Top Shows

Contact ONE News

Nurses rationing patient care

Published: 5:45AM Wednesday August 28, 2013 Source: Fairfax

A nursing shortage at Wairarapa and Hutt hospitals means nurses are sometimes "rationing" their care to patients.

When patient numbers are high, and extra nurses are not available, patients may not be bathed or changed, have their hair brushed, or their pillows arranged. Families are increasingly having to step into the breach.

The medical floor at Hutt Hospital, and the medical surgical ward at Wairarapa Hospitals, are the areas where nursing supply frequently does not meet demand, according to an operational services monthly report tabled at a meeting of the DHBs' joint health advisory committee in Masterton on Friday.

A section of the report, written by executive director of nursing and midwifery Helen Pocknall, says the nurse-to-patient ratio "remains extremely tight" at both hospitals.

At times, they had to use "care rationing", she said, when essential care was prioritised over patient comfort. Essential services included giving medication, monitoring intravenous fluids, taking observations and dressing wounds, but did not include "giving them a wash".

Yesterday Ms Pocknall said: "As nurses we like to deliver what we call comfort cares to our patients, make sure they're as comfortable as possible . . . [but] if you haven't got enough hours, some of that stuff doesn't get done.

"Sometimes you'll find [families] will assist with some of those comfort cares . . . we don't say to parents, well we expect you to give your child a wash - it's more of a partnership.

"Comb my mother's hair, do her teeth, those sorts of things, perhaps rearrange her pillows for her."

She said people without family were not disadvantaged. "It's not an expectation, but quite clearly it's appreciated."

Nursing Council chief executive Carolyn Reed defended care rationing, while accepting that it was not a perfect scenario. It was important that every patient's medical needs were prioritised before non-essential tasks, she said.

"Our role is about public safety and obviously I think care rationing is not ideal - it's nurses taking some control, ensuring the patients are kept safe and making sure their health needs are being met."

Ms Pocknall said rationing was happening more now for several reasons, including unusually high patient numbers, and an increase in nurse sick days over winter.

Another reason was a decrease in the pool of casual nurses, particularly at Hutt Hospital, where a new operations centre was distributing casual nurses better, so there were fewer available on call.

The "tight financial situation" across the DHBs was also a factor, she said. "Everybody's been closely monitoring needing to bring in extra [casual] staff, because it . . . increases your costs quite significantly."

Medical wards were particularly affected because the work there was "heavy, laborious nursing". Many nurses preferred post-surgical care, for example.

It was a paradox that graduate nurses were struggling to find jobs while there was a nursing shortage in many hospitals, she said.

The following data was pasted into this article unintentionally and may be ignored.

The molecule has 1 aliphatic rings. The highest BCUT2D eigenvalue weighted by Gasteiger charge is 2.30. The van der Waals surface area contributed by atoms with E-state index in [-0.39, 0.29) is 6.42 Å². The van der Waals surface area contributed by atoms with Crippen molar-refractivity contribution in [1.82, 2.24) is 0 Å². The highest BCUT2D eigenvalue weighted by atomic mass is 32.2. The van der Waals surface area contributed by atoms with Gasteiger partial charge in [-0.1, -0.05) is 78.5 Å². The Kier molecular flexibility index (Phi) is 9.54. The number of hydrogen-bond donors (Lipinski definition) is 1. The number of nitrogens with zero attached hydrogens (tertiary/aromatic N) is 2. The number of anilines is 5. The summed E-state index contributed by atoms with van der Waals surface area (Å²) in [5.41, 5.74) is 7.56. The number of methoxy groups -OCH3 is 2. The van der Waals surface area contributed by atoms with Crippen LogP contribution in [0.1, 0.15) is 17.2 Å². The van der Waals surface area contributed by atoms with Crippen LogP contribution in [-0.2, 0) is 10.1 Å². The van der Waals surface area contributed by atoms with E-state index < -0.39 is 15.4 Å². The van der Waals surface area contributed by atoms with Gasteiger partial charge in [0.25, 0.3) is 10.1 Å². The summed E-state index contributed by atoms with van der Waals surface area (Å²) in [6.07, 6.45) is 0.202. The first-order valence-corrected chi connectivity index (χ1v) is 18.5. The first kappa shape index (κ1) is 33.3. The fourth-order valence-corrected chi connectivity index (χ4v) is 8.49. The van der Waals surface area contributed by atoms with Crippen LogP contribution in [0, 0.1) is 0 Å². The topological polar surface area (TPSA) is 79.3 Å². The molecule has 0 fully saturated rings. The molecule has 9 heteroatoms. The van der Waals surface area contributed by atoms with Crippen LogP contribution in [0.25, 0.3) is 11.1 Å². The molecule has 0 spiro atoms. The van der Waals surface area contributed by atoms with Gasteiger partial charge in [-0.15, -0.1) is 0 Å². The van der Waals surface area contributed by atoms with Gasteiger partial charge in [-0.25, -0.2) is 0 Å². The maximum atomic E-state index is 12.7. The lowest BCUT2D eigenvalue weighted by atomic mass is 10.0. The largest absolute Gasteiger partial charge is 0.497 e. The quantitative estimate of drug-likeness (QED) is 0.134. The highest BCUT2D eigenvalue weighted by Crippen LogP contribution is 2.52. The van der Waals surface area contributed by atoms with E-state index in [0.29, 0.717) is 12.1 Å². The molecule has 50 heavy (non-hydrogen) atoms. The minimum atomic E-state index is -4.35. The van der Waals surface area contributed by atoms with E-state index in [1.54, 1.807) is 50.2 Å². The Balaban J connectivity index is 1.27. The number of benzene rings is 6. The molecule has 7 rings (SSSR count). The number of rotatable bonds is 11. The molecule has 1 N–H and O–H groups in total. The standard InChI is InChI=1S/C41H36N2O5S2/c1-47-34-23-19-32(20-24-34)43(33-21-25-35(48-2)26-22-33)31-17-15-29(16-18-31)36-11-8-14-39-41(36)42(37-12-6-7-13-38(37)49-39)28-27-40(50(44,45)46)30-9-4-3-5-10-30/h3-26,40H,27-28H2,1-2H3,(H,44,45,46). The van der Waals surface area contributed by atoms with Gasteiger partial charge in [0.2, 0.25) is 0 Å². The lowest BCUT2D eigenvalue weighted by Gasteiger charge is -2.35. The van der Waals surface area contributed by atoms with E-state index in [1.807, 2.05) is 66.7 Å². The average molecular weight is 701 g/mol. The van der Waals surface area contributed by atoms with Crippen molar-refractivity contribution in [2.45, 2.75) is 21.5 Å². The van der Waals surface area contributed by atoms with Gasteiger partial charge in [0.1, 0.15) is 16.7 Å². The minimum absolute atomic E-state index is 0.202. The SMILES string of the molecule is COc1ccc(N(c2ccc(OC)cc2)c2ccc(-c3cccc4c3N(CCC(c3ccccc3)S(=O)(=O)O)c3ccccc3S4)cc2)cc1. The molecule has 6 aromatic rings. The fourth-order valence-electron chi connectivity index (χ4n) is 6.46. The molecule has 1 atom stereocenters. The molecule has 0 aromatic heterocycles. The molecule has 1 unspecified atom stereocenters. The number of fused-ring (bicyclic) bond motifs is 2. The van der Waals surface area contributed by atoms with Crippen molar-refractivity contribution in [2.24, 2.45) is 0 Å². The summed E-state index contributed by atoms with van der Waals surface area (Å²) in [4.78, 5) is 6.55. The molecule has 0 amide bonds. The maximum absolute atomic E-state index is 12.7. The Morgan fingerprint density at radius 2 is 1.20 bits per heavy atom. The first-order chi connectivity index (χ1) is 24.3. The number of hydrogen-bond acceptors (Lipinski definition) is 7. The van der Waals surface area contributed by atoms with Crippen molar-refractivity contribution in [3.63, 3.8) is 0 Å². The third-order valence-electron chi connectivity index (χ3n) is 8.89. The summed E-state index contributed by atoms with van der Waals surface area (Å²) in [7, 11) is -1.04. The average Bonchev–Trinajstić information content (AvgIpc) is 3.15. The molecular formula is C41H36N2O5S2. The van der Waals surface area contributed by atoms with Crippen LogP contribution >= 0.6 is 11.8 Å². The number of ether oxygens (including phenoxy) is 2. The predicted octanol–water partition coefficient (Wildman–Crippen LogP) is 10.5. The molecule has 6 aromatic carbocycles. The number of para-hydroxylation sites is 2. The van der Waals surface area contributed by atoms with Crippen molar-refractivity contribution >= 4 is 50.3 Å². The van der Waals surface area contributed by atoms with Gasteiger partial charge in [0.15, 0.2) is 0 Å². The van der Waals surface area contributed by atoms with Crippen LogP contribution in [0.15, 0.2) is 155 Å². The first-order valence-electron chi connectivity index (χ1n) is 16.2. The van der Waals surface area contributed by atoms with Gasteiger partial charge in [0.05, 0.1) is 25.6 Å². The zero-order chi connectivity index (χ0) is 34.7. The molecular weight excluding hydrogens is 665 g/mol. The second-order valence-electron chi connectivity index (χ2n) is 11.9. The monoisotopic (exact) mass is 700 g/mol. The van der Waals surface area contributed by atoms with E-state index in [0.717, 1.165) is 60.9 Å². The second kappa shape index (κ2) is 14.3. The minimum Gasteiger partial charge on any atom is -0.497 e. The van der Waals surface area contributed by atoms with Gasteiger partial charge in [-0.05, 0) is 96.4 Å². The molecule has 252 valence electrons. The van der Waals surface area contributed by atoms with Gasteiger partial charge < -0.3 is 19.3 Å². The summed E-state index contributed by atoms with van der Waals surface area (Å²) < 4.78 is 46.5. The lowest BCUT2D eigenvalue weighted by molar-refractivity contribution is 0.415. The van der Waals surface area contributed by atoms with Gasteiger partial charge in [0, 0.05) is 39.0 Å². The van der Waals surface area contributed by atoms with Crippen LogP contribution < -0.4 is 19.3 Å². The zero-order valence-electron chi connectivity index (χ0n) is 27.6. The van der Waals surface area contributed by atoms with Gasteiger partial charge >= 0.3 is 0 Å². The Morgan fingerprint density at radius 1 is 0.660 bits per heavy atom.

The problem was that graduates needed experience before stepping into demanding roles, and the health sector nationwide was looking at better ways to address this.

The DHBs were also working to reduce the care rationing problem, Ms Pocknall said.

A care capacity demand management programme had been set up to analyse data around staffing and better allocate nurses to high-demand periods. It is due to report back in 12 months.

In the meantime, nurses at Wairarapa and Hutt hospitals were sometimes "frustrated" by not being able to give patients everything they needed, she said.

"We've got all these health targets to meet . . . many probably would be saying that doesn't necessarily help us to do the job that we want to do."

Comfort care 'best part of job'

While nursing shortages may mean patient comfort sometimes takes a back seat at Hutt and Wairarapa hospitals, Masterton-based nursing students Kerry Dalziell and Dinah Bowie say it has been one of the most rewarding aspects of their first clinical placement.

"Basic care is basic to all nursing. Feeding, washing, communication, assisting with day-to-day living - it's part of [it] all," Ms Dalziell, 45, said.

She and Ms Bowie, 48, are on a placement at Metlifecare's Wairarapa Village aged-care facility in Masterton. Caring for elderly people had been an eye-opener and a good grounding in their chosen career, Ms Dalziell said.

"With a lot of other [types of nursing] you get a patient in and out, but here you get to build a relationship with the patient."

Ms Bowie said: "I've really appreciated being here because they're training us in that basic care - [they] are amazing people."

There is high demand for places on Ucol's bachelor of nursing course at its Wairarapa campus, where the two women are in their first year.

However, despite hospital staffing shortages, many graduates cannot find work because they lack experience, according to Stephenie Orchard, the Masterton nursing programme leader. Nursing degrees mitigated this with an extensive clinical placement programme but there was no substitute for on-the-job mentoring, she said.

"You can't fill the wards with inexperienced nurses . . . It's a bit of a vicious circle."

Fiona Samuel, the nursing manager at Wairarapa Village, said she found students from Ucol's Masterton campus "outstanding", but the high demand for degree places could not solve the nurse shortage.

"Your first year out is a really big development year, you're not experienced enough to just go for it. You need support."